Allied Health professionals
Information and resources for Allied Health professionals
An audiologist is a professional who diagnoses, habilitates, and counsels individuals with hearing loss, tinnitus, balance, auditory processing, and other related disorders. As well, audiologists also supervise, administer and conduct hearing conservation programs. Audiologists hold a Master's (M.S.) or Doctoral (Au.D. or Ph.D.) degree from an accredited university postgraduate program.
Their academic and clinical training provides the foundation for patient management for people of all ages, from birth through adulthood. Audiologists determine appropriate patient treatment by combining a complete history with a variety of specialized auditory and vestibular assessments, often working within interdisciplinary teams. Based upon the diagnosis, the audiologist presents a variety of treatment options to patients. Audiologists dispense and fit hearing aids as part of a comprehensive habilitative program, often including auditory training and speech reading classes.
As a primary hearing health provider, audiologists refer patients to physicians when the hearing or balance problem requires medical or surgical intervention.
Registered Dietitians are experts in the science of food and human nutrition.
Clinical Dietetics complete nutrition assessments and recommend and implement therapeutic care plans for patients. Community Nutritionists complete community assessments and utilize health promotion strategies (education, advocacy, policy development, community development, collaborative research) to aim for a healthy population and prevent/reduce chronic disease. The Community Care Facilities Licensing Nutritionist utilizes nutrition standards and policies to protect the nutritional health and safety of residents/clients in care.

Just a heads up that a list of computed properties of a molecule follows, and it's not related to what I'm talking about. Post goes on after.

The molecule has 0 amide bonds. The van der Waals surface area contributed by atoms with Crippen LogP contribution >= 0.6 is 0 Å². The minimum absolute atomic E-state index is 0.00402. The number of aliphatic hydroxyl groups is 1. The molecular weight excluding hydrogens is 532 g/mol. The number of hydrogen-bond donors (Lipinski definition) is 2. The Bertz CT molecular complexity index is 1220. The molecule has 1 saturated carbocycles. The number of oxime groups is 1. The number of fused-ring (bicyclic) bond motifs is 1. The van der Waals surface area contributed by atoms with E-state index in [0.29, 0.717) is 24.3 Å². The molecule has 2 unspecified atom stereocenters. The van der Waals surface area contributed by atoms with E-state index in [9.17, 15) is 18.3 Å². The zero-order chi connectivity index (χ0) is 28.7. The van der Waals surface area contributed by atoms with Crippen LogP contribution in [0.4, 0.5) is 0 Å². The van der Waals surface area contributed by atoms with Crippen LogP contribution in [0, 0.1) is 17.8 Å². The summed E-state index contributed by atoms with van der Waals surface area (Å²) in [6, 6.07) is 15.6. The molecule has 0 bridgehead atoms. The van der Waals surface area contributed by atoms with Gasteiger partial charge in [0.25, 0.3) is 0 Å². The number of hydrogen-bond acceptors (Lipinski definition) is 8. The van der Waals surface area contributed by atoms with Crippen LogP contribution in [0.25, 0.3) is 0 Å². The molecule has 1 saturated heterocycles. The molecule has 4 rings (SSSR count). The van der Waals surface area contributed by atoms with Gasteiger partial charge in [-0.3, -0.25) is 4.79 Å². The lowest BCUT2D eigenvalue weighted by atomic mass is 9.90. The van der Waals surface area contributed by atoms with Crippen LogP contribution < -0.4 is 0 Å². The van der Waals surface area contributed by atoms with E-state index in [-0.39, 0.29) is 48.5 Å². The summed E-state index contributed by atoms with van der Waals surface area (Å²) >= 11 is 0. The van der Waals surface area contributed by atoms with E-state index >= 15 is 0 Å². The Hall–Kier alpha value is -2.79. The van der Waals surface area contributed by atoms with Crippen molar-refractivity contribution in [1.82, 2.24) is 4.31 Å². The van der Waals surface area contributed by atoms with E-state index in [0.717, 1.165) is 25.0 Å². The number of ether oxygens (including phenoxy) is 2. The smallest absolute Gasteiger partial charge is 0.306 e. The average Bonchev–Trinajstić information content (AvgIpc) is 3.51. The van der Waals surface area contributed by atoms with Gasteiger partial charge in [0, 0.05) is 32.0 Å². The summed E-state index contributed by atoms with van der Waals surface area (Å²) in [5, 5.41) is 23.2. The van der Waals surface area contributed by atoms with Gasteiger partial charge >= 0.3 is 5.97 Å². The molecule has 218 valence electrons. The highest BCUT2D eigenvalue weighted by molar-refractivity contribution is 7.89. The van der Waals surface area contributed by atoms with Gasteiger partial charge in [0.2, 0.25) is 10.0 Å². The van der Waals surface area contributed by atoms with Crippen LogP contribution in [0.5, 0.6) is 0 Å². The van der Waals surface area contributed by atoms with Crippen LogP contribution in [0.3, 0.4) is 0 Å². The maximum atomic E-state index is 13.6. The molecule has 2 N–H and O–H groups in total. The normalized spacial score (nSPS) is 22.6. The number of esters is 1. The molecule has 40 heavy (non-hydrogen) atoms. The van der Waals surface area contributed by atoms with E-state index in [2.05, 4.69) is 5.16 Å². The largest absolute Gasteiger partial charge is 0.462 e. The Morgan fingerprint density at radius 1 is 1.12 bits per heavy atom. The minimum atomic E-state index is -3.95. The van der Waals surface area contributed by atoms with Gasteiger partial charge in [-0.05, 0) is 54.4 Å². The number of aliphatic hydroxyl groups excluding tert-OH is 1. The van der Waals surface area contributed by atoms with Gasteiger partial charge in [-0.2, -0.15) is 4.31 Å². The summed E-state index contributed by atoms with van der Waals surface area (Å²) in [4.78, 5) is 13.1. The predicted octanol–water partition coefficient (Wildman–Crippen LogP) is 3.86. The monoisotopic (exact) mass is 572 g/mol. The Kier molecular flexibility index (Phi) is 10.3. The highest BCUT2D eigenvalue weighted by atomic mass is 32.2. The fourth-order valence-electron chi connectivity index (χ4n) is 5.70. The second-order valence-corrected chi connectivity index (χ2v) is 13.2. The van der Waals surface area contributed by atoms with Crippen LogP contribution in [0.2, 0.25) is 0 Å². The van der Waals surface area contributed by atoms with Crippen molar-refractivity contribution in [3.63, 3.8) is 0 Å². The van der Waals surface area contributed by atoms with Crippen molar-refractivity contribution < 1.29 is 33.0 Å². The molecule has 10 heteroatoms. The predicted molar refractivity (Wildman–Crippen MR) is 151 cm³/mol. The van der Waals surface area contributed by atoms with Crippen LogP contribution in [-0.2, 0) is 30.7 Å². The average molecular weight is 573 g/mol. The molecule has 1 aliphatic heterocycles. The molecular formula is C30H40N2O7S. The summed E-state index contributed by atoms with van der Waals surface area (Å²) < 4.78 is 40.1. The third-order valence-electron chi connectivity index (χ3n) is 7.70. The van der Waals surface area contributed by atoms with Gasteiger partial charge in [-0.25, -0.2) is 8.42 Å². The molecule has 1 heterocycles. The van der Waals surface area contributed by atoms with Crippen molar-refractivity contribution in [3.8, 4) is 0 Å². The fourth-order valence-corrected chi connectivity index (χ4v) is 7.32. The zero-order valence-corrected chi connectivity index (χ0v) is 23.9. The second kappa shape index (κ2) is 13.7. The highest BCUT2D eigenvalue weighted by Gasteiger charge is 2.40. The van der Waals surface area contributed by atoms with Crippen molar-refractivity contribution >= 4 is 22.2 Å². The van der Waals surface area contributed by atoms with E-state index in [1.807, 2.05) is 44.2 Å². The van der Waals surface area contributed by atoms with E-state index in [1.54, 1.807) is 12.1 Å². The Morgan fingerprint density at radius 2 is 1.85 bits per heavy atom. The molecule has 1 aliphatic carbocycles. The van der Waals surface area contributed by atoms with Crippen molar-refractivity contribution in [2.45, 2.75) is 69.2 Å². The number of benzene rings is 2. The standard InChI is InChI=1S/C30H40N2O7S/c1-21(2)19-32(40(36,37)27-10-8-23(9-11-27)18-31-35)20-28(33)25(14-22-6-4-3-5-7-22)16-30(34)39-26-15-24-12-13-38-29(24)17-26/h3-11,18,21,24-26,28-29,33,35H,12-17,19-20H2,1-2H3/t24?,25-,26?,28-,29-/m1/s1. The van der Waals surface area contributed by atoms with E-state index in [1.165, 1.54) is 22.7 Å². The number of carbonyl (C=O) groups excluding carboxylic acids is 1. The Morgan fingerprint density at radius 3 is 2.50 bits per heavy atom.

The VCH Regional Laboratory Medicine provides a full range of laboratory services to patients within Vancouver Coastal Health (VCH) and other healthcare facilities across the province. The network of nine laboratory facilities offers STAT, routine, and specialized testing in Anatomic Pathology, Clinical Chemistry, Hematopathology, Microbiology, Transfusion Medicine, Cytogenetics, and Transplant Immunology.
The laboratory’s specialty services have been developed with an emphasis on Bone Marrow and Solid Organ Transplantation, Oncology, Neurosciences and Trauma, thus supporting the various clinical services within VCH.
The VCH Regional Laboratory Medicine is involved in research activities, collaborating with clinical and university-based researchers. Our laboratories are also active as major teaching centres, working with educational institutions for the training of medical personnel, including physicians, technologists, and laboratory assistants.
Music therapy is defined by the Canadian Association for Music Therapy (CAMT) as the skillful use of music and musical elements by an accredited music therapist. It is a discipline which combines the use of music with the personal qualities of the therapist as a treatment for rehabilitating, maintaining, and improving the lives of persons with emotional, cognitive, social, spiritual, psychological and physical needs.
Music therapy has been shown to be effective with people of all ages and abilities. Whether the challenges be physical, emotional or psychological, a visit to a music therapist may prove beneficial.
Within a session, any or all of the following might take place:
- songwriting or music composition
- singing or playing familiar music
- listening to recorded music (CDs)